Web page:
The director of the AUA Center for Responsible Mining will moderate the sessions. Alternatively he may select mediation experts for this task. In conducting the sessions, the moderator will strictly adhere to rules of engagement agreed upon in advance by all participants.

The working language of the dialogue series will be Armenian.

Seminar on Extractive Industries Transparency Initiative (EITI) and Civil Society Organizations

Access the seminar video here and seminar presentations please click here for English version and here for Armenian. 

Training on Environmental Risks and Health Consequences of Mining in Armenia

YEREVAN, Armenia – On April 13, 2015, the American University of Armenia Center for Responsible Mining (AUA CRM) in partnership with Caucuses Environmental NGO Network (CENN) and Aarhus Center in Alaverdi conducted a training on environmental risks and health consequences of mining in Armenia.

The training was held in the City of Alaverdi, Lori region and was attended by 45 individuals from different communities in Lori region including Alaverdi, Akhtala, Teghut, Tchotchkan, and Mets Ayrum. There were representatives from local governmental bodies, city councils, health-care organizations, NGOs, media and youth groups.

The aim of the training was to raise awareness among local community members about reducing exposure to heavy metals such as arsenic and lead that are accumulated in the environment through mining and smelting related activities.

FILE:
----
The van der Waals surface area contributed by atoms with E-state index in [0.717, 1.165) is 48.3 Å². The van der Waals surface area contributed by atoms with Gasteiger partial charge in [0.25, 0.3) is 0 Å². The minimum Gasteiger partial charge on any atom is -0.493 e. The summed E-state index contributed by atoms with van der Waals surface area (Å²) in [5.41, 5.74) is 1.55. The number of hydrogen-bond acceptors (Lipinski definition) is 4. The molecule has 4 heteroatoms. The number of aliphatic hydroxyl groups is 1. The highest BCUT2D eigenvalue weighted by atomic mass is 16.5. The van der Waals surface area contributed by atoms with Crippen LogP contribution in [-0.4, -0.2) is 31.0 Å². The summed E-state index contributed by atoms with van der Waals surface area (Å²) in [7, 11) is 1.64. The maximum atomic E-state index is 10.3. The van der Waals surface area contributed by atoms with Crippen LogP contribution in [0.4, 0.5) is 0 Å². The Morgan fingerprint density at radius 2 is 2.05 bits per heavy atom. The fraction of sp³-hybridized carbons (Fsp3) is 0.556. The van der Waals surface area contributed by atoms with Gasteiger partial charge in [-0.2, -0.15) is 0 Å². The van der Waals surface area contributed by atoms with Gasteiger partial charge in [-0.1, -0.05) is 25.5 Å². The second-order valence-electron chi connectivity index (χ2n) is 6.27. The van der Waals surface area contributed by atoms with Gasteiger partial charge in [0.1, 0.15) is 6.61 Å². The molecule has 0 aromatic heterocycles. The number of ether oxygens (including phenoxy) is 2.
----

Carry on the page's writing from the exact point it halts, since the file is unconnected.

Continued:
Ruzanna Grigoryan, MD, MPH, who worked at the American University of Armenia School of Public Health (AUA SPH) for many years and coordinated projects of the AUA SPH in mining and smelting communities in Armenia, conducted the training. She presented the AUA SPH research on heavy metals in Alaverdi and informed the participants on prevention using the materials developed by the AUA SPH for the pilot project conducted in Akhtala with support from Blacksmith Institute for a Pure Earth. 

During the training, Dr. Grigoryan focused on the safety measures and techniques that individuals can utilize in their everyday life to reduce the harmful health impacts of mining pollution.The audience shared their concern regarding the current state of pollution in Alaverdi. They also expressed an interest in learning more about research findings related to other communities in the Lori region. Dr. Grigoryan informed the participants of publicly available data sources, which include some of the affected communities of the Lori region. Many attendees expressed interest in similar trainings in the future.

The training was implemented within CENN’s regional project Promoting Environmental and Social Accountability in the Mining Sector in the Caucasus. The goal of the project is to reduce poverty, enhance environmental and social security and foster sustainable rural development. The project is being implemented with the financial support of the German fund Bread for the World.